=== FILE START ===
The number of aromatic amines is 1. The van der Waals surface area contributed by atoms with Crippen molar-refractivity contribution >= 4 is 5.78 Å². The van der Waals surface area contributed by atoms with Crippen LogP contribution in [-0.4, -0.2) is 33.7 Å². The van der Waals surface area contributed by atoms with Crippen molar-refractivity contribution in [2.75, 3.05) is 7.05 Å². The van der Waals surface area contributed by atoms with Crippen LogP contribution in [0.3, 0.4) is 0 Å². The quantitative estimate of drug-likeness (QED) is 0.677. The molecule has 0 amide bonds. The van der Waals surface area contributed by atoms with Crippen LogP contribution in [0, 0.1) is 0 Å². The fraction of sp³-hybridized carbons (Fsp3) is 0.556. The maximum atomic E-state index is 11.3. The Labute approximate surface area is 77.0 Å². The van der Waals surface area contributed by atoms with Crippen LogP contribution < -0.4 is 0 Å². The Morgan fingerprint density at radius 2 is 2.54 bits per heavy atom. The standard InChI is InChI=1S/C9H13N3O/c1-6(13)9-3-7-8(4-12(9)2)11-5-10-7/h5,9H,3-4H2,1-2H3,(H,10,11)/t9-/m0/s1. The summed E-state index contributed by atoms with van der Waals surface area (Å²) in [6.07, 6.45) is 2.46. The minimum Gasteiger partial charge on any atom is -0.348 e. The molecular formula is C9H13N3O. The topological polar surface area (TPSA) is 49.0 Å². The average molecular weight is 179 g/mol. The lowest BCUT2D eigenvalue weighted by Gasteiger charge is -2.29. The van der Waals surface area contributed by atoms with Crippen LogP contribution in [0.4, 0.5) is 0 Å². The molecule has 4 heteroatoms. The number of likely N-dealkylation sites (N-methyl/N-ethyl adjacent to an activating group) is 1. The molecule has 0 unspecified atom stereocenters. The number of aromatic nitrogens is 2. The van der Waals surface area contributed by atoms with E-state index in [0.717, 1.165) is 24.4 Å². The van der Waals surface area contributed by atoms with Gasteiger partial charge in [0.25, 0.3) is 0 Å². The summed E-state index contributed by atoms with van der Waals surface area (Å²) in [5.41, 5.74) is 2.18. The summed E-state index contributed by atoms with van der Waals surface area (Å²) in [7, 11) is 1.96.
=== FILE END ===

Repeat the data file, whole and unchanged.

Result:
The number of aromatic amines is 1. The van der Waals surface area contributed by atoms with Crippen molar-refractivity contribution >= 4 is 5.78 Å². The van der Waals surface area contributed by atoms with Crippen LogP contribution in [-0.4, -0.2) is 33.7 Å². The van der Waals surface area contributed by atoms with Crippen molar-refractivity contribution in [2.75, 3.05) is 7.05 Å². The van der Waals surface area contributed by atoms with Crippen LogP contribution in [0.3, 0.4) is 0 Å². The quantitative estimate of drug-likeness (QED) is 0.677. The molecule has 0 amide bonds. The van der Waals surface area contributed by atoms with Crippen LogP contribution in [0, 0.1) is 0 Å². The fraction of sp³-hybridized carbons (Fsp3) is 0.556. The maximum atomic E-state index is 11.3. The Labute approximate surface area is 77.0 Å². The van der Waals surface area contributed by atoms with Crippen LogP contribution < -0.4 is 0 Å². The Morgan fingerprint density at radius 2 is 2.54 bits per heavy atom. The standard InChI is InChI=1S/C9H13N3O/c1-6(13)9-3-7-8(4-12(9)2)11-5-10-7/h5,9H,3-4H2,1-2H3,(H,10,11)/t9-/m0/s1. The summed E-state index contributed by atoms with van der Waals surface area (Å²) in [6.07, 6.45) is 2.46. The minimum Gasteiger partial charge on any atom is -0.348 e. The molecular formula is C9H13N3O. The topological polar surface area (TPSA) is 49.0 Å². The average molecular weight is 179 g/mol. The lowest BCUT2D eigenvalue weighted by Gasteiger charge is -2.29. The van der Waals surface area contributed by atoms with Crippen LogP contribution in [0.4, 0.5) is 0 Å². The molecule has 4 heteroatoms. The number of likely N-dealkylation sites (N-methyl/N-ethyl adjacent to an activating group) is 1. The molecule has 0 unspecified atom stereocenters. The number of aromatic nitrogens is 2. The van der Waals surface area contributed by atoms with E-state index in [0.717, 1.165) is 24.4 Å². The van der Waals surface area contributed by atoms with Gasteiger partial charge in [0.25, 0.3) is 0 Å². The summed E-state index contributed by atoms with van der Waals surface area (Å²) in [5.41, 5.74) is 2.18. The summed E-state index contributed by atoms with van der Waals surface area (Å²) in [7, 11) is 1.96.